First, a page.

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Carnegiella strigata

Carnegiella strigata
Marble Hatchetfish
This species spends almost all of its time at the water surface, although it will sometimes retreat into midwater if threatened or feeding. Like other freshwater hatchetfish, it's renowned for its ability to fly for distances of several metres. This behaviour is used both to catch flying insects, and to escape potential predators. 
As well as giving rise to the common name, the strange shape of the fish is thought to be involved in the 'take-off' and 'landing' phases of flight, the trenchant belly stabilising the fish at it exits and re-enters the water. It also has specialised fins. The pectorals are enlarged, and have massive muscles attached to them, and the pelvics reduced. The pectoral fins are actually beaten in a similar way to the wings of birds or insects during flight, and an audible buzzing sound can often be heard as the fish moves through the air. The hatchetfish are the only known family of fish to employ powered flight, as opposed to the gliding behaviour seen in the marine flying fish.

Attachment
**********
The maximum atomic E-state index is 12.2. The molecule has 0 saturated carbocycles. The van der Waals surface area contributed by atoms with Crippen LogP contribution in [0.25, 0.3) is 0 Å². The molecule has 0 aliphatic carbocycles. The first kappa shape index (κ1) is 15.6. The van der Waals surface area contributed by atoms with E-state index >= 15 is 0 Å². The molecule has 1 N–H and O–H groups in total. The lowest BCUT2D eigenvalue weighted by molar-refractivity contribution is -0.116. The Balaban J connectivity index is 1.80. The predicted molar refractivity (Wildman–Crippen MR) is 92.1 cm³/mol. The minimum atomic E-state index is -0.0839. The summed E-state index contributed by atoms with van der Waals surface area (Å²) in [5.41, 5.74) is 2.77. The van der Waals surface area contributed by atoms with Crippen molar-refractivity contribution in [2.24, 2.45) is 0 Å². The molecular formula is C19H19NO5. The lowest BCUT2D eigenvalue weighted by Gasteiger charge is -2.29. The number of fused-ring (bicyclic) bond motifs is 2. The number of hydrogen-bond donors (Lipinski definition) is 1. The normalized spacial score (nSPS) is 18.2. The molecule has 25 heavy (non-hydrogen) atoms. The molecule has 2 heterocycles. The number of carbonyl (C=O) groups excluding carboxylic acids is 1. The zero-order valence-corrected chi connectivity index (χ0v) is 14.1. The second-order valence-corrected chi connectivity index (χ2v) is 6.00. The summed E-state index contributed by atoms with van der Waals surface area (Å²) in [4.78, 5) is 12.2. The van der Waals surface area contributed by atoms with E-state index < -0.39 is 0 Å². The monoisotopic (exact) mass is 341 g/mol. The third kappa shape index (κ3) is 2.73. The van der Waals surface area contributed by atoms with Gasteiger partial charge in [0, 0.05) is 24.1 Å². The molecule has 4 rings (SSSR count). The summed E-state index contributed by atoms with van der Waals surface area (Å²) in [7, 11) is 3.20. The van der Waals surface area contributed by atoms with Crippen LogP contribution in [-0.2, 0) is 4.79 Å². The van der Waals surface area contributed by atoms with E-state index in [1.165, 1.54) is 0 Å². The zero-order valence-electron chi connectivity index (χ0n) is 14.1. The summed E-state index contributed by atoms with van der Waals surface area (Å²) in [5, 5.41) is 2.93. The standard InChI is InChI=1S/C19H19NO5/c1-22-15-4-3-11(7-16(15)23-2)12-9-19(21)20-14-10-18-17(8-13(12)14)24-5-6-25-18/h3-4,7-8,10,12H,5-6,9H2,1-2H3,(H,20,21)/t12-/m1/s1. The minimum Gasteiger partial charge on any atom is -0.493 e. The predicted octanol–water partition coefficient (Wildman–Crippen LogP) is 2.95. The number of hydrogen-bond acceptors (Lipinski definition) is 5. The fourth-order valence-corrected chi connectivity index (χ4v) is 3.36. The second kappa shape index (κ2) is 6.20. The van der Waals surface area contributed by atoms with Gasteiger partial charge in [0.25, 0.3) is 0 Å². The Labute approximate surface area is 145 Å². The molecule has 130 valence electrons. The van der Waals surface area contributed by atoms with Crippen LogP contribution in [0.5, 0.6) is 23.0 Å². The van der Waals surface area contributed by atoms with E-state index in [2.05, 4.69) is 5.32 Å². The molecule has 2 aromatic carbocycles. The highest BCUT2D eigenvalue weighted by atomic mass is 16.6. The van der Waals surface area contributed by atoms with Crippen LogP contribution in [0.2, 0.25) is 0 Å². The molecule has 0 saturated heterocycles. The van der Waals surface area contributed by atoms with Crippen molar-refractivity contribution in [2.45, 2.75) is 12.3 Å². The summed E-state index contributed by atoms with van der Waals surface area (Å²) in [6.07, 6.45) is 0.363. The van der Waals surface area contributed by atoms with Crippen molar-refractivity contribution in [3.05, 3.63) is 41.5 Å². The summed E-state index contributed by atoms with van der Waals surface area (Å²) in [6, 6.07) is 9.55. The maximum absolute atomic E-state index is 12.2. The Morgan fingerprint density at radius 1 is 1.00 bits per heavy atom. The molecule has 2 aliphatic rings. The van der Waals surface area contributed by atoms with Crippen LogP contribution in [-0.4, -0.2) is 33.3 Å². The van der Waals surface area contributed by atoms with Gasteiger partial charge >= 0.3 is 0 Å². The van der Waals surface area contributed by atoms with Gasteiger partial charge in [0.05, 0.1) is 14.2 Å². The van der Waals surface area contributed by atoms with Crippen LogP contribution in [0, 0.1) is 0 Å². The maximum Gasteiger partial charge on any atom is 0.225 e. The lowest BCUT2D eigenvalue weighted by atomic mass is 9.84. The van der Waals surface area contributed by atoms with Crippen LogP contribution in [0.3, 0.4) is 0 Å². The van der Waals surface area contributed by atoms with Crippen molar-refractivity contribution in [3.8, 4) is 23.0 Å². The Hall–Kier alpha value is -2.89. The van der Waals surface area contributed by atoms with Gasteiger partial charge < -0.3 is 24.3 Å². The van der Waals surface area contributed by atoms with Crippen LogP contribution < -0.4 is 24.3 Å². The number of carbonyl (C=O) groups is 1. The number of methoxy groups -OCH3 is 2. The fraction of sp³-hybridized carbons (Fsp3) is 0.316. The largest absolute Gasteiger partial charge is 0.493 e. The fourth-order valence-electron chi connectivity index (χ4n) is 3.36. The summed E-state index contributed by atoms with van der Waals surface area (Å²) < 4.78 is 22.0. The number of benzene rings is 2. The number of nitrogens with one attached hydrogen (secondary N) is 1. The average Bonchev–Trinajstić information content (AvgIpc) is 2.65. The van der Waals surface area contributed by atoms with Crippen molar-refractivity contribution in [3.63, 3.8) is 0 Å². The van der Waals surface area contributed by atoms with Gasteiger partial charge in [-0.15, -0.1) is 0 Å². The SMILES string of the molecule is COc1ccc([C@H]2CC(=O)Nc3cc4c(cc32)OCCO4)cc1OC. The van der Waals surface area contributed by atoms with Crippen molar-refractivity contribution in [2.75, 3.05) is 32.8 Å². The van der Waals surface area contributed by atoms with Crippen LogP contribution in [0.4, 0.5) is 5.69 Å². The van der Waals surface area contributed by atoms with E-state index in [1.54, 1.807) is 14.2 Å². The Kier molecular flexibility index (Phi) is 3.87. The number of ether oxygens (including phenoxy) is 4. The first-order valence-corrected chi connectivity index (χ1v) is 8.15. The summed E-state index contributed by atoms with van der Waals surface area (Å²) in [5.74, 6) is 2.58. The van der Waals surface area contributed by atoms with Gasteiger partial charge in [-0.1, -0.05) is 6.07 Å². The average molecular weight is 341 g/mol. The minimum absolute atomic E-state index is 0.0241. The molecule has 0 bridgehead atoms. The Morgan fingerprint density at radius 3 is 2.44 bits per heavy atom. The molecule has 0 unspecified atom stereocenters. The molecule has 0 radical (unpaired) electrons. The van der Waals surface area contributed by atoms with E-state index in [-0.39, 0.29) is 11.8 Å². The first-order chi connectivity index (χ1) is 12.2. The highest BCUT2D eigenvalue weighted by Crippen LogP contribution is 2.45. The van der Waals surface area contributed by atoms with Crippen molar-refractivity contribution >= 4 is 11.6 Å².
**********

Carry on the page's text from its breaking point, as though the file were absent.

The marbled hatchet can be quite delicate when initially imported, but once acclimatised proves to be a very good aquarium resident. It can vary quite a bit in terms of colour and patterning, depending on collection locality. Some of these different forms were originally thought to be subspecies, but all are now classified as C. strigata . There are 3 other species in the genus, the most common of which in the hobby is the black-winged hatchet, C. marthae.